IMMUNODEFIENCY in patients with HIV may be counteracted by drugs that block protein kinases, according to a new study carried out by researchers at the University of Helsinki, Finland. It is understood that HIV cannot be eliminated from the body with the currently available medication and in 2018, approximately 38 million people were believed to be HIV-positive. The Nef protein, which is largely associated with HIV, promotes chronic immune activation and is the leading cause of immunodeficiency in patients with HIV and AIDS.
Antiviral drugs may be effective for suppressing the progression of HIV infection but they do not destroy the virus. In fact, the immune system in one-fifth of patients diagnosed with HIV does not recover fully. In some patients, the number of CD4 T cells remains low and insufficient, even after HIV in blood is suppressed following antiviral treatment. The study showed that the Nef protein may be produced in small quantities in the infected patients’ tissues over an extended period, despite the successful suppression of viral multiplication. Nef proteins activate the protein kinases that generate extracellular vesicles, which circulate the body via the blood and promote chronic immune activation. They are thought to cause a harmful chain of events through cellular signalling and are linked to increased pathogenicity as well as immunity-eroding activity.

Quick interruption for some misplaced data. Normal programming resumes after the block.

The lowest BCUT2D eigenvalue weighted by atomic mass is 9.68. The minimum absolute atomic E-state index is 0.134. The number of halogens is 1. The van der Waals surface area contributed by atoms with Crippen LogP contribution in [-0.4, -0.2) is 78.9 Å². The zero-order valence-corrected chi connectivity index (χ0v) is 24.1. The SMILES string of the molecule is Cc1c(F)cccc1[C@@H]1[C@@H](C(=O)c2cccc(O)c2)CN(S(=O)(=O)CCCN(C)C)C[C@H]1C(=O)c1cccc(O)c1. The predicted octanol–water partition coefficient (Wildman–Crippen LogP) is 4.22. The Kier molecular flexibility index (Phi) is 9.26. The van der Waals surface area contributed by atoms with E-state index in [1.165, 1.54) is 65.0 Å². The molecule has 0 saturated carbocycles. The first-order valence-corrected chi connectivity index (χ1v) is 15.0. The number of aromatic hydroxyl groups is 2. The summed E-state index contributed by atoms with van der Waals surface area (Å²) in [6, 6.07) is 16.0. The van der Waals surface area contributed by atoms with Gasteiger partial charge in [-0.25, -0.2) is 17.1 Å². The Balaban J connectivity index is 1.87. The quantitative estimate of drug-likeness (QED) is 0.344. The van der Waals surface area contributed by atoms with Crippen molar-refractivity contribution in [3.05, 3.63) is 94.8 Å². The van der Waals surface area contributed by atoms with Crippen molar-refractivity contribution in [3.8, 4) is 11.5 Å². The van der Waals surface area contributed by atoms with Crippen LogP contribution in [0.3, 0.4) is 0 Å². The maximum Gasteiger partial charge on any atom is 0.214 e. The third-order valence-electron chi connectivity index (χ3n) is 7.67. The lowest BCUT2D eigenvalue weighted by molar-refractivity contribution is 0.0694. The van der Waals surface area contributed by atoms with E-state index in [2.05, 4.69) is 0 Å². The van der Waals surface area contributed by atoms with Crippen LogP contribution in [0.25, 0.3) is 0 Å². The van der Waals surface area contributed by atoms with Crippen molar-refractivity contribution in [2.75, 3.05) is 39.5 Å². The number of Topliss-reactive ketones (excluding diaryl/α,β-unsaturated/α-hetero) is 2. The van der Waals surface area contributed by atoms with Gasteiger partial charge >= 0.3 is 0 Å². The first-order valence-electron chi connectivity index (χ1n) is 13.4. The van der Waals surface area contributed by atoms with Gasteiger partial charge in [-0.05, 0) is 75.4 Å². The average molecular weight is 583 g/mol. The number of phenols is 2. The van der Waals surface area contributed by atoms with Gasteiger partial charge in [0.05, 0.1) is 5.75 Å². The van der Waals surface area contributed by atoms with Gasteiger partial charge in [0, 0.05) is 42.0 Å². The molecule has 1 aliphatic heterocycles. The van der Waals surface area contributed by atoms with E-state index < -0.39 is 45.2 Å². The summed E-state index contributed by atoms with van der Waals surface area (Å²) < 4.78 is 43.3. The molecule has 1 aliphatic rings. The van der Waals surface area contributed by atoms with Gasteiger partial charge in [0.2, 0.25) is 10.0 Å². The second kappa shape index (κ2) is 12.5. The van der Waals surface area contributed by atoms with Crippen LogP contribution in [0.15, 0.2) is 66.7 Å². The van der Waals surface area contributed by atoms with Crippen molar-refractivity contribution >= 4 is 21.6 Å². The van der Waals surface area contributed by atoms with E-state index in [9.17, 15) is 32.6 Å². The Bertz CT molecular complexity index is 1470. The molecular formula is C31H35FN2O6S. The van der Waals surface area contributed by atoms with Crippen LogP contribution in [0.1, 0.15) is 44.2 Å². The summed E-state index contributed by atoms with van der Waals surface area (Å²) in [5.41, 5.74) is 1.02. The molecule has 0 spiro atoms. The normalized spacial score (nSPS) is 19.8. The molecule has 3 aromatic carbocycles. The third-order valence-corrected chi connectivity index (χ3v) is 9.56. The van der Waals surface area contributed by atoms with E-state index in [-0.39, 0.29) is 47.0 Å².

Pharmaceutical agents in clinical use that inhibit protein kinases including Src, Raf, and MAPK were used by the researchers to investigate effectiveness on Nef proteins. The researchers studied these drugs in tissue culture and concluded that the current protein kinase inhibitors could completely stop the Nef protein from producing the inflammatory extracellular vesicles, which play a major role immunosuppression.
“Our findings make it possible to explore novel therapies without delay in patients whose immunodeficiency is not reversed to a sufficient degree with current antiretroviral therapies. The repurposing of kinase inhibitors for treating HIV infection appears to be a very promising way of solving this significant medical challenge,” said Prof Kalle Saksela, who led the research group from the university.